Funding, the NHS and the challenge of setting service limits

Reflecting on his tenure as Minister of Health, Enoch Powell wrote in 1966 of the ‘political odium of being seen to reduce expenditure’ and the ‘continual deafening chorus of complaint which rises day and night from every part’ of the NHS. Since that time the upward trend in health spending has proved to be something of a permanent phenomenon: rising from £20.6 billion per year (3.4% of GDP) at the time of Powell’s writing, to £140.6 billion (7.4%) in 2015-16.

No doubt subsequent Ministers have also lamented the constant pressure to increase spending on health, and have perhaps grown resentful of, if not resistant to, appeals for more resources. This certainly appears to be the tone of recent statements from government and NHS senior management and - beyond the much-disputed £8 billion of additional funds promised over a five-year period - there has been little to suggest that NHS current spending caps will be relaxed.

Government acknowledges that this creates a funding gap and sees the solution to this as coming from greater efficiency in the system. However, few commentators believe this will be enough. The uncomfortable reality is that much has been attempted in the NHS – from devolvement to shifting care, from commissioning to competition, from innovation to integration – and so far nothing has made a substantial impact on the efficiency of the system.

Meanwhile, local services are suffering not just from recent spending constraint (including in social care and public health) but also medium and long term trends in workforce numbers (going down) and patient demand (going up). As a result, capital spending plans are being shelved, posts left vacant, and targets missed. Unsurprisingly Powell’s ‘deafening chorus’ is currently ear-popping.

Recent research completed at the University of Birmingham suggests that one response to these pressures has been an unprecedented increase in ‘decommissioning’, i.e. the planned removal, replacement and reduction of health care services. Although health care rationing is nothing new, formal and explicit limit-setting on a significant scale has remained rare and/or peripheral. This is apparently no longer the case, with NHS commissioners following their Local Government counterparts in embarking on programmes of service closure and reductions in treatment options.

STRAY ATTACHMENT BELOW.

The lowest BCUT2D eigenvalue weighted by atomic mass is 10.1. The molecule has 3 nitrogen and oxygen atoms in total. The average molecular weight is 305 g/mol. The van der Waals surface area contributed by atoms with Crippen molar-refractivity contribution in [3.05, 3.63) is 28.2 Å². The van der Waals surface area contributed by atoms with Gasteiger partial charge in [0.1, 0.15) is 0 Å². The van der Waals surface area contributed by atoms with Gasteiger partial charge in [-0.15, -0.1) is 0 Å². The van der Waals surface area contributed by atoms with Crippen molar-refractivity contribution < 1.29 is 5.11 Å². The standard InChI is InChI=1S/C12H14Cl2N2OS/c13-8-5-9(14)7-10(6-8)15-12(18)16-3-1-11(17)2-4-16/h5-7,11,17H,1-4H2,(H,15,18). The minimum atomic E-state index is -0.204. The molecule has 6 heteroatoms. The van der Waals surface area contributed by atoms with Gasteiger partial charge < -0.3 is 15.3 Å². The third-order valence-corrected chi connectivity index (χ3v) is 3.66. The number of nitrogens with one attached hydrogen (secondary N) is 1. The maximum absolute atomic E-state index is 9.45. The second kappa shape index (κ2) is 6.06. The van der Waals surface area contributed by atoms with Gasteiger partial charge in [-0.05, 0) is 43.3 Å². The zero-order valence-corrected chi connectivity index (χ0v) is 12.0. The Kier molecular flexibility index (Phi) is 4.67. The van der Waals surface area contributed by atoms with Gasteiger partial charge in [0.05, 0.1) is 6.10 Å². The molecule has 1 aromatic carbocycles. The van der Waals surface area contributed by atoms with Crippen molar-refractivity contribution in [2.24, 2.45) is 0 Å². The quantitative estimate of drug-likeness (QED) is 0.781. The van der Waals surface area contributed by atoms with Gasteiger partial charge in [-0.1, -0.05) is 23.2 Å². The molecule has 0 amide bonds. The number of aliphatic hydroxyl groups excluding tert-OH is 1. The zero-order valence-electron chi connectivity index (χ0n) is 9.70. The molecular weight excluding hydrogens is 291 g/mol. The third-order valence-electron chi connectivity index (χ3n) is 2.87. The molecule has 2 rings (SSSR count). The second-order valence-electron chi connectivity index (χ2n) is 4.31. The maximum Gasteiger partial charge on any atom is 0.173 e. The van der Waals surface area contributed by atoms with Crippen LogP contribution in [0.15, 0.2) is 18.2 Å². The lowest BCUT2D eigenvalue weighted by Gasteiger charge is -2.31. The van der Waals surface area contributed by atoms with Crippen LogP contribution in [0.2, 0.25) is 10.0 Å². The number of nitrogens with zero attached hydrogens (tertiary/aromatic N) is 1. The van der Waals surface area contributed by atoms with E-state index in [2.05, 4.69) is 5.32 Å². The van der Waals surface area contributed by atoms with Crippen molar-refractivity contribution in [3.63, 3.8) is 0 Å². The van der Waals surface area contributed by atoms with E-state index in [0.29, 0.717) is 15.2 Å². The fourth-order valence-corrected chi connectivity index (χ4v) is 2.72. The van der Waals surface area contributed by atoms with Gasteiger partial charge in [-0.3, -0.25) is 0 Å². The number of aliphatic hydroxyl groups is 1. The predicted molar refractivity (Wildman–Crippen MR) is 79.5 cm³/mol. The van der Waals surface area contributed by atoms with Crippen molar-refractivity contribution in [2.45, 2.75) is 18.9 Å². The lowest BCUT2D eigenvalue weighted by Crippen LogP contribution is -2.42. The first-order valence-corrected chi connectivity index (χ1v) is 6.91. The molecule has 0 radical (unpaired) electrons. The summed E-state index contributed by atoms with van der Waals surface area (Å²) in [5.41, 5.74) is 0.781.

However there are good reasons why decommissioning has been avoided in the past, both here and internationally. Firstly, it is of course an almost inherently unpopular activity and the range of bodies lined up in opposition to plans – from both inside and outside of the system – is invariably daunting. Our research confirms that even well-resourced programmes of change often falter in the face of resistance from clinical, organisational, community and policy interests. Secondly, the evidence base drawn upon to support the ‘case for change’ of decommissioning is often skewed towards the priorities of the system. In our research, citizens, patient/service user representatives, carers, third-sector organisations and local community groups expressed both outrage and loss, with many feeling that decommissioning decisions are made mainly for financial or political reasons rather than to improve patient experience. These not entirely unfounded fears in turn make budget holders anxious about consulting on their plans and reticent about building the relationships required to make decisions that have a chance of implementation.

There is no formula for making unpopular changes to health and care services and at the very least it should be considered a long-term pursuit, based on an understanding of local and national politics, and supported by thorough planning and engagement. Unfortunately, the experience to date suggests that those tackling decommissioning in the NHS lack the resources and support required to do so in a way which is deemed acceptable to patients and communities.

This is of particular concern at the current time as the NHS and its partners prepare to implement regional ‘transformation’ programmes with unclear processes of public consultation and prohibitive timescales. Worryingly, some basic questions about the plausibility of achieving these unprecedented levels of change to the NHS and Social Care landscape do not yet appear to have been addressed. Until they are, it is difficult to see how the ‘chorus of complaint’ will subside.

Iestyn Williams

Reader in Health Policy and Management, Health Services Management Centre